For GOOGLE, TRUMP HEADACHE MAY HAVE JUST GOTTEN WORSE
In early 2017, when Donald Trump’s brand-new White House implemented a travel ban temporarily barring immigrants and visitors from seven majority-Muslim countries, it sparked public outcry—and a conversation among an undisclosed number of employees at Google. According to The Wall Street Journal, some Googlers suggested surfacing links to pro-immigration organizations when a user searched for terms like “Muslim” or “Islam,” in an attempt to counter “Islamophobic, algorithmically biased results,” per e-mails reviewed by the Journal. Google insisted that the e-mails represented a brainstorming session, and that none of the ideas were implemented, saying in a statement that it has “never manipulated its search results or modified any of its products to promote a particular political ideology—not in the current campaign season, not during the 2016 election, and not in the aftermath of President Trump's executive order on immigration.” But as far as the right is concerned, the Journal’s revelations are the newest addition to the growing pile of evidence of Google’s treachery.
Fox News’s Tucker Carlson likewise reported on the e-mails, publicizing the documents to his own audience including—presumably—an audience of one in the White House. “Google employees discussed corrupting the company’s search engine to push propaganda on hundreds of millions of unsuspecting users,” he tweeted late Thursday, “all for the sake of resisting President Trump.” And this new outrage cycle comes on the tail of a video published by Breitbart showing a private Google listening session from just after the 2016 election. “As an immigrant and a refugee, I certainly find this election deeply offensive and I know many of you do, too,” Google’s Sergey Brin said in the video, in which he and Larry Page appear to be shaken by Trump’s win. “I think it’s a very stressful time. It conflicts with many of our values. It’s a good time to reflect on that.”
So far, Google has been lucky—Breitbart’s report surfaced just as a devastating hurricane collided with the Carolinas and, as my colleague Tina Nguyen points out, was overlooked by most right-wing outlets. And the Journal’s story dovetails with Brett Kavanaugh, Trump’s Supreme Court nominee, being accused of sexual assault. But the tide could just as quickly turned against the company. Before he was distracted by the Kavanaugh melee, the trickle of reports captured the president’s attention. “Google search results for ‘Trump News’ shows only the viewing/reporting of Fake News Media. In other words, they have it RIGGED, for me & others, so that almost all stories & news is BAD,” he tweeted last month, citing an unsubstantiated claim made by a right-wing opinion news Web site. “96% of results on ‘Trump News’ are from National Left-Wing Media, very dangerous.” He continued his rampage against the tech giant in another tweet, warning that Google’s practices “will be addressed.”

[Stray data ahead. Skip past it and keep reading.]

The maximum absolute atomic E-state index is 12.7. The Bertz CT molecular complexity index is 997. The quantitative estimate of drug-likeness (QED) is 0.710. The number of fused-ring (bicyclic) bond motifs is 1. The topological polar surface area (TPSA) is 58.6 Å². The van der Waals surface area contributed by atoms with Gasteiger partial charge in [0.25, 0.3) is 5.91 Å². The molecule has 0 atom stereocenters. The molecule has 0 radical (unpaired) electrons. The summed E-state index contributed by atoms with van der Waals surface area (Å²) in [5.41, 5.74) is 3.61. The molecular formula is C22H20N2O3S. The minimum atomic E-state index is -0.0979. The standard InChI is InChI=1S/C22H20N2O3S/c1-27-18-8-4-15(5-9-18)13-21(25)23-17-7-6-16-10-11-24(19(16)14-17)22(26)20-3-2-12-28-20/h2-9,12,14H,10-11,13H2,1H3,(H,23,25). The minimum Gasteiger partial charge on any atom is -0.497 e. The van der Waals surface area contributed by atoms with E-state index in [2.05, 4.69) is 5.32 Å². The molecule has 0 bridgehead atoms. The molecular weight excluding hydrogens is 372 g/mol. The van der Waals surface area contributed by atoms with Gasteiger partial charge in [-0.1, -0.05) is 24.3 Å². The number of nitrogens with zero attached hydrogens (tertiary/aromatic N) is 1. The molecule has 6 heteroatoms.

Google weathered the fallout from the presidential blitzkrieg fairly well—though National Economic Adviser Larry Kudlow told reporters that week that the White House would “take a look” at regulating Google, his comment appears to have been largely toothless. But company has done little to endear itself to lawmakers since, neglecting to send either Page or C.E.O. Sundar Pichai to testify before a congressional committee alongside Sheryl Sandberg and Jack Dorsey earlier this month. (Google had offered to send its chief legal officer, but the committee wanted a figurehead from the company.) “Sheryl and Jack, I’m glad you’re here,” G.O.P. Senator Richard Burr said in his opening remarks. “I’m disappointed that Google decided against sending the right senior-level executive to what I truly expect to be a productive discussion.” Even Democrats weren’t pleased. “I’m deeply disappointed that Google—one of the most influential digital platforms in the world—chose not to send its own top corporate leadership to engage this committee,” M...